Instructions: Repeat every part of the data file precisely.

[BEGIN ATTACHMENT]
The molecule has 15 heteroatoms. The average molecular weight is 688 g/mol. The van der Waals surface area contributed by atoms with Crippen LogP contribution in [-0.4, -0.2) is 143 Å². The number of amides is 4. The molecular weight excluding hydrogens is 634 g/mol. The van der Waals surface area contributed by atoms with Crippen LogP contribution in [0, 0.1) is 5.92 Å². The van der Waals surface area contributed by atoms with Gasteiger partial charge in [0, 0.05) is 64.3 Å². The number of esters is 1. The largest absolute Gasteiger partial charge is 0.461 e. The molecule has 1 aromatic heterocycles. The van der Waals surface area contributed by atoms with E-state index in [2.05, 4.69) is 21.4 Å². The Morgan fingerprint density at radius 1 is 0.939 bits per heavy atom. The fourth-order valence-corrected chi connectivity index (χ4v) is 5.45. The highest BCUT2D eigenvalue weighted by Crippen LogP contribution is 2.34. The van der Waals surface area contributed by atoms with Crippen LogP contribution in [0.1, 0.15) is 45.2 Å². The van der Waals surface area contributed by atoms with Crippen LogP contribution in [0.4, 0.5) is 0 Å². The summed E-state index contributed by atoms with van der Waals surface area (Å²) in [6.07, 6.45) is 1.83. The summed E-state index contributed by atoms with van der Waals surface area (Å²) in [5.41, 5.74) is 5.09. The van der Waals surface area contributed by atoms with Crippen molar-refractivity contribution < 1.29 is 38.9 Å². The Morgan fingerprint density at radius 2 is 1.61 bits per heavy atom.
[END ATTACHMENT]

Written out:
The molecule has 15 heteroatoms. The average molecular weight is 688 g/mol. The van der Waals surface area contributed by atoms with Crippen LogP contribution in [-0.4, -0.2) is 143 Å². The number of amides is 4. The molecular weight excluding hydrogens is 634 g/mol. The van der Waals surface area contributed by atoms with Crippen LogP contribution in [0, 0.1) is 5.92 Å². The van der Waals surface area contributed by atoms with Gasteiger partial charge in [0, 0.05) is 64.3 Å². The number of esters is 1. The largest absolute Gasteiger partial charge is 0.461 e. The molecule has 1 aromatic heterocycles. The van der Waals surface area contributed by atoms with E-state index in [2.05, 4.69) is 21.4 Å². The Morgan fingerprint density at radius 1 is 0.939 bits per heavy atom. The fourth-order valence-corrected chi connectivity index (χ4v) is 5.45. The highest BCUT2D eigenvalue weighted by Crippen LogP contribution is 2.34. The van der Waals surface area contributed by atoms with Crippen LogP contribution in [0.1, 0.15) is 45.2 Å². The van der Waals surface area contributed by atoms with Crippen LogP contribution in [0.4, 0.5) is 0 Å². The summed E-state index contributed by atoms with van der Waals surface area (Å²) in [6.07, 6.45) is 1.83. The summed E-state index contributed by atoms with van der Waals surface area (Å²) in [5.41, 5.74) is 5.09. The van der Waals surface area contributed by atoms with Crippen molar-refractivity contribution < 1.29 is 38.9 Å². The Morgan fingerprint density at radius 2 is 1.61 bits per heavy atom.